2. Security training: need-demand-supply
Car accidents and medical conditions, including HIV, are a common cause of injury and death among aid workers. Safe driving, safe sex and practical first-aid knowledge are needed. This we will call 'safety training’. 'Security training’ relates to protection against violence in the environment and the need for it is acute. There are thousands of aid workers in violent environments who have had hardly any security training. That need is not being met because there are problems with demand and with supply.
Generally the expressed demand for security training reflects an inadequate understanding of proper security management for the aid world. Typically it is for short courses, one or two days, because aid workers feel they have 'no time’ to devote to security training. All one can do in 'no time’, however, is raise awareness, not train people to behave in ways that improve their security. The demand is also for 'personal security’ training - a mixture of safety training, stress management, and a few dos and don’ts in individual behaviour - but people are insecure in a larger operational setting. The demand is also often for agency-specific training - but security management in the field has important inter-agency dimensions. Finally the demand is for 'answer sheets’: a security plan which, if followed, is believed will provide protection; there are some generic guidelines for security but, by and large, 'secure behaviour’ requires thinking and judgement.
The problem is aggravated because the supply does not match the need. Given the size of the target group, the number of courses in the aid sector remains very small. Most do not take place close to the field and there are few developed training resources. Agency guidelines and manuals are not training manuals. There are, however, good slide series on landmines, and the ICRC has some videos on security which are available to others. In late 1999, the Relief and Rehabilitation Network at the ODI in London hopes to publish a good practice review for operational security management. But more time and money could usefully be invested in developing training resources.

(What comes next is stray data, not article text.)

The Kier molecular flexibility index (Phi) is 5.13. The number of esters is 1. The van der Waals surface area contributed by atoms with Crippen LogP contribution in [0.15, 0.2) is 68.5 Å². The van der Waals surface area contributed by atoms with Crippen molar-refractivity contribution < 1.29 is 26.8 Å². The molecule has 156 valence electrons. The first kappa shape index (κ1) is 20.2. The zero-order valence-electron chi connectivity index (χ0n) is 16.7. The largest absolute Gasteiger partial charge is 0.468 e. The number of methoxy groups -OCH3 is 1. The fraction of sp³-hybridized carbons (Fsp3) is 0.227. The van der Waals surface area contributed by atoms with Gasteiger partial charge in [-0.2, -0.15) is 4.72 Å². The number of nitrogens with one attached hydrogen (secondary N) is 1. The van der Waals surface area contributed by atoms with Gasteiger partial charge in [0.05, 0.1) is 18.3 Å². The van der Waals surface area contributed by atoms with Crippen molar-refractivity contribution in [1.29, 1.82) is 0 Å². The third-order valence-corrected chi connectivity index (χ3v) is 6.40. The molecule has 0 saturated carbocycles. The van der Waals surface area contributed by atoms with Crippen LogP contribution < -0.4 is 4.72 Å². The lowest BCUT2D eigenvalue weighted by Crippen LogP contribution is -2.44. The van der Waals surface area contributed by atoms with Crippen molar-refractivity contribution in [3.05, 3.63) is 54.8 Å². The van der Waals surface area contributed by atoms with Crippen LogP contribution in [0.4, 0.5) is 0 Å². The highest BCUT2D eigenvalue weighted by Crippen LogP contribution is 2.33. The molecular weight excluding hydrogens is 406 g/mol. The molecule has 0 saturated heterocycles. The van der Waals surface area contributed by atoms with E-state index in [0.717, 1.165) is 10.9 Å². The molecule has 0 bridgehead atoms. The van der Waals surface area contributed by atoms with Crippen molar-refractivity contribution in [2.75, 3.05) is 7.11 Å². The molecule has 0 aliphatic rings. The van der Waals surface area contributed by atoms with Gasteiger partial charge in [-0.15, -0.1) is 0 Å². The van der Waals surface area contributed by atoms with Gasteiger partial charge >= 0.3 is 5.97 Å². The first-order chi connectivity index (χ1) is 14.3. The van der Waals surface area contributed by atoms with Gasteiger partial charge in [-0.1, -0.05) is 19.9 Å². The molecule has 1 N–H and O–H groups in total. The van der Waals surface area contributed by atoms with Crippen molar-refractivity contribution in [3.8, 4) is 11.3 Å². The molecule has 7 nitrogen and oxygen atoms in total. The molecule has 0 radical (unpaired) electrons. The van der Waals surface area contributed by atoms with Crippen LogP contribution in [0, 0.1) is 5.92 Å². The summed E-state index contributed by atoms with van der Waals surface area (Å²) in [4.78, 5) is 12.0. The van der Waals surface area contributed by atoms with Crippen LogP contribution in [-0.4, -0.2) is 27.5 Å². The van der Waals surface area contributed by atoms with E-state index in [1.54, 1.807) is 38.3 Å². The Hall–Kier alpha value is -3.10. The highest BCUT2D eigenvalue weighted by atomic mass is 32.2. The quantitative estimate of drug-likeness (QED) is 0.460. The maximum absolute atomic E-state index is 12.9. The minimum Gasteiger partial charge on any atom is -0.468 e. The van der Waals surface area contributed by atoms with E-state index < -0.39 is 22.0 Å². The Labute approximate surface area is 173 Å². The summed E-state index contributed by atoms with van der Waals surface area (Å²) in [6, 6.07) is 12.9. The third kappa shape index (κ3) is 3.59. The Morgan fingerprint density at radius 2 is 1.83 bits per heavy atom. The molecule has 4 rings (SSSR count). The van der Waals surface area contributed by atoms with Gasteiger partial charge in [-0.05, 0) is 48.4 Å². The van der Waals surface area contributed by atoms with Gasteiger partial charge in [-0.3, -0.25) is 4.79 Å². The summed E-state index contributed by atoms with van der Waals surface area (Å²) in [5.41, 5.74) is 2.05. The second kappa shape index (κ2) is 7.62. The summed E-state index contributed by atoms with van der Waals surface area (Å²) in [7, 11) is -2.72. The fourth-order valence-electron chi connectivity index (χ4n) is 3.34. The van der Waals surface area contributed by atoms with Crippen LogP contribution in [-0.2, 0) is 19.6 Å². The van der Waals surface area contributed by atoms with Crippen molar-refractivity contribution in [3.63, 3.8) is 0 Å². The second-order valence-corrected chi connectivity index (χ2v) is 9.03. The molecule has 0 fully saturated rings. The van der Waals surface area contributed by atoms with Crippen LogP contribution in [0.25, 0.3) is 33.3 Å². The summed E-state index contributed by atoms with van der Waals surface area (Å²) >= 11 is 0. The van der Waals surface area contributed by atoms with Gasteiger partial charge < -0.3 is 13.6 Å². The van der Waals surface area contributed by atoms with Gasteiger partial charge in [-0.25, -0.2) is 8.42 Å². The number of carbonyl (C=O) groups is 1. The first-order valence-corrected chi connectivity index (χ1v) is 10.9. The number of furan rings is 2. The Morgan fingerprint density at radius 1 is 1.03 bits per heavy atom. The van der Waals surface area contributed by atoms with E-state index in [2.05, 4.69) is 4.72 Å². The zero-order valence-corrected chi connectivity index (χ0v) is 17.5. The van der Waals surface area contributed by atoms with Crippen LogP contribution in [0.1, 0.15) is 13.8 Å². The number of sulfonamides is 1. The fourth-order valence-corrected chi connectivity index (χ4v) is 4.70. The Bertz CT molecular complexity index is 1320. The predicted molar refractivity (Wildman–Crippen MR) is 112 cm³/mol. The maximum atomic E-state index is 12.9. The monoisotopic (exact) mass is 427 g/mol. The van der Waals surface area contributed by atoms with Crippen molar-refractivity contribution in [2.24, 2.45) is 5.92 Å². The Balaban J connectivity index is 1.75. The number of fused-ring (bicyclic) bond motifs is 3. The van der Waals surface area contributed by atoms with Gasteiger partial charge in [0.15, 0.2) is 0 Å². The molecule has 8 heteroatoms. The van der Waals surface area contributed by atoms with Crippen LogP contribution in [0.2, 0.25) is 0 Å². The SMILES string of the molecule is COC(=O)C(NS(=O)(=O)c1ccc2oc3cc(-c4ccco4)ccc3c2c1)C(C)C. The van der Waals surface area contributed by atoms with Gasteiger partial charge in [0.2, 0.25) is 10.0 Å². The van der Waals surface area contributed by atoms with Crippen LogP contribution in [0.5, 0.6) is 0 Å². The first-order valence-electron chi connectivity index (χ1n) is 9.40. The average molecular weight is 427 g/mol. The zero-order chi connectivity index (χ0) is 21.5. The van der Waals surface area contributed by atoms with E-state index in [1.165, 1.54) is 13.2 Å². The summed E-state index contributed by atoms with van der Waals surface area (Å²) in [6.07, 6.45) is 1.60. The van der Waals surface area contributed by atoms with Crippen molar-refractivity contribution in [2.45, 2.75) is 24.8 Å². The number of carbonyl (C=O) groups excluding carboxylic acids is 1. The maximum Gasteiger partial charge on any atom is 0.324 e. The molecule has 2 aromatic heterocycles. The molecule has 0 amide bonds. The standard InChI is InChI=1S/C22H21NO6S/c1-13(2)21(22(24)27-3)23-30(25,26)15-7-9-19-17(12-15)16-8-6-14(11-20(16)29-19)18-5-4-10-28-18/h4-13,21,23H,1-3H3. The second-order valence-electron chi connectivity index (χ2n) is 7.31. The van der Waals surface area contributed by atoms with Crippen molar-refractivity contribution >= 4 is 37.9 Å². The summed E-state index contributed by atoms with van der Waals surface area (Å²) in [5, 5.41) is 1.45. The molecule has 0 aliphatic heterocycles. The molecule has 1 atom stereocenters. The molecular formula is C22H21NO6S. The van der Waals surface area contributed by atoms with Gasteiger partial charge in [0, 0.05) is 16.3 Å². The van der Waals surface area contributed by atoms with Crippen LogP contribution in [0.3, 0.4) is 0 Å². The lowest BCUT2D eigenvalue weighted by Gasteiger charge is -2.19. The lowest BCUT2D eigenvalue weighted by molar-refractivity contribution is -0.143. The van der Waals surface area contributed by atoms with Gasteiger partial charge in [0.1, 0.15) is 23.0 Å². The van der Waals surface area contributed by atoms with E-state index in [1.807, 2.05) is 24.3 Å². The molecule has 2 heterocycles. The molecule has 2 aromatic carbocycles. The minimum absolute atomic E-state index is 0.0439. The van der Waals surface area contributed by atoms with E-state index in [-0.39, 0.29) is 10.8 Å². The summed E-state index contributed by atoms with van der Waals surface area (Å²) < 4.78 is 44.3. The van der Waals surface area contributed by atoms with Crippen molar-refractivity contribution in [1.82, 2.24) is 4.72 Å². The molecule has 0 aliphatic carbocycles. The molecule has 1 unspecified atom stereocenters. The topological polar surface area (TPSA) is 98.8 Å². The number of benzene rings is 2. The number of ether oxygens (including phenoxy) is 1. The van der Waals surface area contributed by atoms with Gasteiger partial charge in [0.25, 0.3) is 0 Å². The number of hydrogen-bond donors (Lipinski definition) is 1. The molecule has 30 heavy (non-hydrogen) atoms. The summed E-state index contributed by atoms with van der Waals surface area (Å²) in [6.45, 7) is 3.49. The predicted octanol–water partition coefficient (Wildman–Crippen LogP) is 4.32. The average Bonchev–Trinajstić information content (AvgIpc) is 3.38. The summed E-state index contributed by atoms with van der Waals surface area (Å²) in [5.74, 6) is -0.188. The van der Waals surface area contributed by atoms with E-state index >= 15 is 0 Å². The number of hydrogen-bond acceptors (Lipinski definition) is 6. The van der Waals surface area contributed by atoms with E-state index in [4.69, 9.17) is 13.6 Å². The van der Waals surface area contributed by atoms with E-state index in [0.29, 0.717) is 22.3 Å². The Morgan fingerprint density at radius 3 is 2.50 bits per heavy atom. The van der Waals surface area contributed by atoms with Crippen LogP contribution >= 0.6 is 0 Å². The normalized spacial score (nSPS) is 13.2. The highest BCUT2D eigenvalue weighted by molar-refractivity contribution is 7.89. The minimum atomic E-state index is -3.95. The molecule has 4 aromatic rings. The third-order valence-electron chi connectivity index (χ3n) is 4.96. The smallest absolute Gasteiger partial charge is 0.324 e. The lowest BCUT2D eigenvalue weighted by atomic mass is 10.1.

There is also a shortage of qualified trainers. Security training for aid agencies is mostly offered by people with a background in aid work but without specialised security training, or by people coming from the professional security sector - police and military - sometimes with and sometimes without experience of aid work and aid agencies. Training for aid agencies is also offered by a number of private security companies.; there is a far greater diversity among these than aid workers typically believe, and some have been very useful. The point is not so much the background of the trainers but whether they understand the specific requirements and organisational culture of aid agencies. They need to understand that aid agencies tend to have a different approach to security than the police or the military (even though many aid agencies would be hard pressed to articulate it), and be able to relate to that, in language, style and the guidance they offer.